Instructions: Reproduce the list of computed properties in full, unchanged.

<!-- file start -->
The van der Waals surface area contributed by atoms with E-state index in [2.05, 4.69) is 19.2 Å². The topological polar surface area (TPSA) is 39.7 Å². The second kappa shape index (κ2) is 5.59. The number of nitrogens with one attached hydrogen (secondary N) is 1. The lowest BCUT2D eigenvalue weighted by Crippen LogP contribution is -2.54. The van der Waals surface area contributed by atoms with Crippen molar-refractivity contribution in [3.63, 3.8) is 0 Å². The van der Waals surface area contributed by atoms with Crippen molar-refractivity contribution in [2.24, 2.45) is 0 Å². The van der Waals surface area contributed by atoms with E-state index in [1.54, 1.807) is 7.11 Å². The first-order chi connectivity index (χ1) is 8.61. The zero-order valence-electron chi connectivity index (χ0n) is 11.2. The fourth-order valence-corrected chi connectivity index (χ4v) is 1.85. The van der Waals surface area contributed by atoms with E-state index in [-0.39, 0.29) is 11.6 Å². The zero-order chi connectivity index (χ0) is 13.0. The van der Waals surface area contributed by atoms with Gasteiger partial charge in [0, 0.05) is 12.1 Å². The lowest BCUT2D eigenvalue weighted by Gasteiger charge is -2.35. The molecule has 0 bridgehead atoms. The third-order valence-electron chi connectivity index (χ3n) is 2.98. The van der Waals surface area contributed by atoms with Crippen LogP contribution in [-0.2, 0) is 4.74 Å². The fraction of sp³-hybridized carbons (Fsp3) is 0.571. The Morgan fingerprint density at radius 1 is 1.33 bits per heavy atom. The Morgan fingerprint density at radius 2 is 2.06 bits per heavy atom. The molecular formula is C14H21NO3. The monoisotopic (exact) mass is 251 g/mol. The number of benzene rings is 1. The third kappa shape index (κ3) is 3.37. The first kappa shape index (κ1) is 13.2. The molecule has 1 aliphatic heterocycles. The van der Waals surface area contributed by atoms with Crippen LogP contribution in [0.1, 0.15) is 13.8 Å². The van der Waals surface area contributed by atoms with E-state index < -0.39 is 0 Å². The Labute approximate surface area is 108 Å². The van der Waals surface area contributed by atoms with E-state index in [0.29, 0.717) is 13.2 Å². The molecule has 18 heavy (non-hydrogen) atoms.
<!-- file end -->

The van der Waals surface area contributed by atoms with E-state index in [2.05, 4.69) is 19.2 Å². The topological polar surface area (TPSA) is 39.7 Å². The second kappa shape index (κ2) is 5.59. The number of nitrogens with one attached hydrogen (secondary N) is 1. The lowest BCUT2D eigenvalue weighted by Crippen LogP contribution is -2.54. The van der Waals surface area contributed by atoms with Crippen molar-refractivity contribution in [3.63, 3.8) is 0 Å². The van der Waals surface area contributed by atoms with Crippen molar-refractivity contribution in [2.24, 2.45) is 0 Å². The van der Waals surface area contributed by atoms with E-state index in [1.54, 1.807) is 7.11 Å². The first-order chi connectivity index (χ1) is 8.61. The zero-order valence-electron chi connectivity index (χ0n) is 11.2. The fourth-order valence-corrected chi connectivity index (χ4v) is 1.85. The van der Waals surface area contributed by atoms with E-state index in [-0.39, 0.29) is 11.6 Å². The zero-order chi connectivity index (χ0) is 13.0. The van der Waals surface area contributed by atoms with Gasteiger partial charge in [0, 0.05) is 12.1 Å². The lowest BCUT2D eigenvalue weighted by Gasteiger charge is -2.35. The molecule has 0 bridgehead atoms. The third-order valence-electron chi connectivity index (χ3n) is 2.98. The van der Waals surface area contributed by atoms with Crippen LogP contribution in [-0.2, 0) is 4.74 Å². The fraction of sp³-hybridized carbons (Fsp3) is 0.571. The Morgan fingerprint density at radius 1 is 1.33 bits per heavy atom. The Morgan fingerprint density at radius 2 is 2.06 bits per heavy atom. The molecular formula is C14H21NO3. The monoisotopic (exact) mass is 251 g/mol. The number of benzene rings is 1. The third kappa shape index (κ3) is 3.37. The first kappa shape index (κ1) is 13.2. The molecule has 1 aliphatic heterocycles. The van der Waals surface area contributed by atoms with Crippen LogP contribution in [0.1, 0.15) is 13.8 Å². The van der Waals surface area contributed by atoms with E-state index < -0.39 is 0 Å². The Labute approximate surface area is 108 Å². The van der Waals surface area contributed by atoms with E-state index in [0.29, 0.717) is 13.2 Å². The molecule has 18 heavy (non-hydrogen) atoms.